Chris Hopson, chief executive of NHS Providers, stressed that many coronavirus patients needing hospital treatment were now younger so did not need critical care.
He told ITV’s Good Morning Britain: “It’s all down to vaccines and it’s a fantastic success story.
“The NHS has been delighted to play a part, linking up with the scientists who developed the vaccines, and then ensuring that we get millions of those vaccinations into everybody’s arms.
“Talking to the chief executives that we work with in hospitals, they are really, really clear that they are seeing much lower numbers of patients coming into hospital than they have seen in the previous waves.”
More than 65 million jabs have been administered in the UK and no new Covid-19 deaths were reported on Tuesday for the first time since the pandemic began, raising hope that lockdown will be fully lifted on June 21.
The milestone may have been down to delays in reporting fatalities during a Bank Holiday weekend.
However, Mr Hopson was clear it reflected a broader trend, with a surge in cases in Bolton not leading to as many hospitalisations and deaths than previous waves.
“I was talking to the chief executive in Bolton last week, and she was saying she had around 50 Covid inpatients over the last few days, compared to 160 last November and about 140 last January/February,” he explained.
“So, we have broken the link – that’s the good news.”
However, he stressed that the B1.617.2 strain which was first identified in India, and is now also been called the Delta mutation, was “very transmisssable and there are still plenty of people who we need to double vaccinate”.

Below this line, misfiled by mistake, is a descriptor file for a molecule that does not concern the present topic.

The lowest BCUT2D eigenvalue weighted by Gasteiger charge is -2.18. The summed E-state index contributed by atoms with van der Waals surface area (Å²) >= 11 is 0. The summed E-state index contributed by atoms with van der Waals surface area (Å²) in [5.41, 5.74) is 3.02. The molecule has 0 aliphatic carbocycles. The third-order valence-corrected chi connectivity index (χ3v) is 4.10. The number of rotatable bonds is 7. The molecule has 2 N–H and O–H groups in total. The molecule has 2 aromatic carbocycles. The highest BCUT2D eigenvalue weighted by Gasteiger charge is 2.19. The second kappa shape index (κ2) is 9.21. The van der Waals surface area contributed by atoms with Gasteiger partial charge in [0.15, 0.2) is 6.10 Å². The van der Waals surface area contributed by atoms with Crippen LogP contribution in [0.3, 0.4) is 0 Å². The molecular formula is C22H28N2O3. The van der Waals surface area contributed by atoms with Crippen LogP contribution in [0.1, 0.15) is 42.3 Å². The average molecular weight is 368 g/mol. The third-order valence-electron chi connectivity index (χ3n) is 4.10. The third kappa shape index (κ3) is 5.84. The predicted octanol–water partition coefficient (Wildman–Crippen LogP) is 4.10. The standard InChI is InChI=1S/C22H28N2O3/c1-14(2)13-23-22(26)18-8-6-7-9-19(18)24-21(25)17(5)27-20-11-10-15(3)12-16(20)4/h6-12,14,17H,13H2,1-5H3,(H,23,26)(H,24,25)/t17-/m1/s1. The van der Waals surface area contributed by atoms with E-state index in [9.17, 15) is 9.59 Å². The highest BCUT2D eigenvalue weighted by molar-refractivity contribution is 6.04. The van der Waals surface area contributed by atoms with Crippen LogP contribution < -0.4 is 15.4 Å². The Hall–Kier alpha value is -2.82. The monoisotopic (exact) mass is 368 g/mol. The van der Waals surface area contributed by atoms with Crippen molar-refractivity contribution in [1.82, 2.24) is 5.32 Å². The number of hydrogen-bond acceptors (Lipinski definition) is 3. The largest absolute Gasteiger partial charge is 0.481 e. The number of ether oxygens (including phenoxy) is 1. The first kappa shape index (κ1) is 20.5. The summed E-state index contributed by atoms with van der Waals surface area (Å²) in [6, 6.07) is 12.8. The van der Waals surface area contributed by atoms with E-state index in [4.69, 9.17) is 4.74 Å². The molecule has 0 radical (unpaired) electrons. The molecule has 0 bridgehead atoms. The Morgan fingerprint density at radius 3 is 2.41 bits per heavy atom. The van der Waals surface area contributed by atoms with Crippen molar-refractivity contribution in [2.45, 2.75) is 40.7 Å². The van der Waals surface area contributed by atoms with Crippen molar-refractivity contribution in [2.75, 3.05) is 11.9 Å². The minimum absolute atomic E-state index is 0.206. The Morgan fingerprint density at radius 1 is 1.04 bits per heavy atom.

Given this, he emphasised that there was still “some risk” and that another couple of weeks’ data would give an even clearer picture.
Public health chiefs in places like Bolton, he added, say they now appear to have got over the peak of the community infection rates and they are starting to come down.
“There is certainly an expectation that in places like Bolton and Blackburn, they have now in a sense gone through this cycle of having these rapidly increasing community infections and then effectively starting to come back down the other side and the hospitalisation rates have been much lower,” he explained.
Very few people hospitalised had been double jabbed and they also were much younger than in previous waves.
“The good news about that is that that means they are people who need critical care less and you are seeing low levels of death rates,” he said.
These patients were instead being treated on general and acute wards, compared to previous waves when many hospitals had to double or treble critical care capacity to deal with a surge in coronavirus patients.